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Crowd control: more people than ever are heading to Antarctica to get away from it all. But should they really be allowed to holiday on this pristine land? (Responsible Travel).

SITTING ON AN ICE BEACH, SURROUNDED by cold, blue 12-metre walls, I can hear the distant exhalation of a minke whale before it dives, and the slow, soft rumble of moving ice. Just ill front of me, young gentoo penguins are splashing in the shallows, floating on their backs and practising torpedo landings onto miniature ice floes. They've just grown their adult feathers and can't yet take off for the open sea.

This is my very first landing on Antarctic soil, at the achingly beautiful Neko Harbour, and though -- as instructed -- I leave nothing behind, I can't help wondering if I should even be here at all. I am one of an increasing number of privileged individuals, one of only 100,000 in the world so far, to visit Antarctica. The Earth's largest and driest continent is becoming a popular tourist destination and this is provoking a heated debate among the proponents of ecotourism.

The collapse of the Russian economy in the early 1990s has enabled Western tour operators to charter working Russian ships and crew to make expedition-style voyages for tourists with deep pockets. The number of visitors to Antarctica is steadily climbing, from 4,700 in 1992 to a record 14,700 in 2000. There are now more tourists visiting than scientists and support staff. How can this many people possibly not leave their mark as they trample around penguin rookeries and over moss-covered slopes, pointing cameras at nesting birds and `connecting' with the wildlife?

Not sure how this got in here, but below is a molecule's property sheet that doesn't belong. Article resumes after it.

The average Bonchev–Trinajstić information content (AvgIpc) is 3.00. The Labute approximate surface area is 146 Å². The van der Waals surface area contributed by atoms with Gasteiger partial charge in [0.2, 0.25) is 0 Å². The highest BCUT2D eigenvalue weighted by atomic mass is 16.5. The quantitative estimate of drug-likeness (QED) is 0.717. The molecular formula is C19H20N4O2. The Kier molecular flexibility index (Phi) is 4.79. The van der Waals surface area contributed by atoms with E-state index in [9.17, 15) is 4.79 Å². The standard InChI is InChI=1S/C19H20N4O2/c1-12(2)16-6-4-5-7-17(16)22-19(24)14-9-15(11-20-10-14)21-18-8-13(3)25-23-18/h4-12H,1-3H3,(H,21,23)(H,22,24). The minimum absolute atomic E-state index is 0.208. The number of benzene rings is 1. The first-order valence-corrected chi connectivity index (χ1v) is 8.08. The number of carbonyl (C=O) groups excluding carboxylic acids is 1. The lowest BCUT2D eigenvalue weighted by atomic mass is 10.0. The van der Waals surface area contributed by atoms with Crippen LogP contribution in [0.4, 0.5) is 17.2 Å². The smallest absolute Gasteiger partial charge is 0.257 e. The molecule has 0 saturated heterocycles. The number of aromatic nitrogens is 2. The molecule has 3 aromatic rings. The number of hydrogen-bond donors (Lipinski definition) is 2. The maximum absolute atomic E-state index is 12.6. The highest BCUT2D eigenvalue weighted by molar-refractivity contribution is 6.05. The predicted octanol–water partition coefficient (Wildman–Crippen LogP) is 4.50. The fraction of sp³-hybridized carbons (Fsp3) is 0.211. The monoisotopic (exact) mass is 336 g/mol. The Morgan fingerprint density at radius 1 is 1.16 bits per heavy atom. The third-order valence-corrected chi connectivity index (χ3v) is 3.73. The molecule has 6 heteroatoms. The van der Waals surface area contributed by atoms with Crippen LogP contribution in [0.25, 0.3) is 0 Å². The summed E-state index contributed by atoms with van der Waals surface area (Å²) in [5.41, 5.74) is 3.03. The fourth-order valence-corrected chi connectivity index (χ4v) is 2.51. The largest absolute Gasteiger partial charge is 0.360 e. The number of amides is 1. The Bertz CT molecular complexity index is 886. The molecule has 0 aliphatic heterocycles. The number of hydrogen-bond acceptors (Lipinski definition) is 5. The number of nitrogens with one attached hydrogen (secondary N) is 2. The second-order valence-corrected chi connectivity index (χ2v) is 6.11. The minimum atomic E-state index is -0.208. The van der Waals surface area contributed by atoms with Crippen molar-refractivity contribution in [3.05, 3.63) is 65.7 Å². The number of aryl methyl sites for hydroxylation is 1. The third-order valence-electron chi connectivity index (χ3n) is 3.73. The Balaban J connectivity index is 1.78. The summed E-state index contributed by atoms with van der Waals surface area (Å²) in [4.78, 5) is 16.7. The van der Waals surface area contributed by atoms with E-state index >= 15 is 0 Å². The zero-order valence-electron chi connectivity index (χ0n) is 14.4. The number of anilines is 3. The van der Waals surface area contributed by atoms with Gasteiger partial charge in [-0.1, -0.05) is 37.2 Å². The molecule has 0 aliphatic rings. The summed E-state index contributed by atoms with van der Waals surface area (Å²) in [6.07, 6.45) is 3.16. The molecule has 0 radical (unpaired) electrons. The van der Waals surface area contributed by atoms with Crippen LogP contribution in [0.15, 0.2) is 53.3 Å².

In an effort to promote and practice environmentally responsible private-sector travel to Antarctica, the International Association of Antarctica Tour Operators (IAATO) was formed in 1991. Currently there are 35 member organisations representing ten countries. IAATO provides voluntary guidelines for Antarctic visitors and non-governmental tour organisers, and aims to increase environmental awareness, promote tourist safety and establish a code of behaviour that minimises environmental impacts.

I am on a Russian icebreaker named the Kapitan Dranitsyn, chartered for the summer from Murmansk, in the Arctic Circle, by US company Quark Expeditions. Like most Antarctic cruises, we depart from a port town called Ushuaia, the world's southernmost capital city on the island Tierra del Fuego, surrounded by the last peaks of the Andes. Our ship is a rock-solid Russian workhorse with a crew of around 90, complete with formidable captain. It can accommodate 110 passengers, though luckily we have only 50 on our cruise.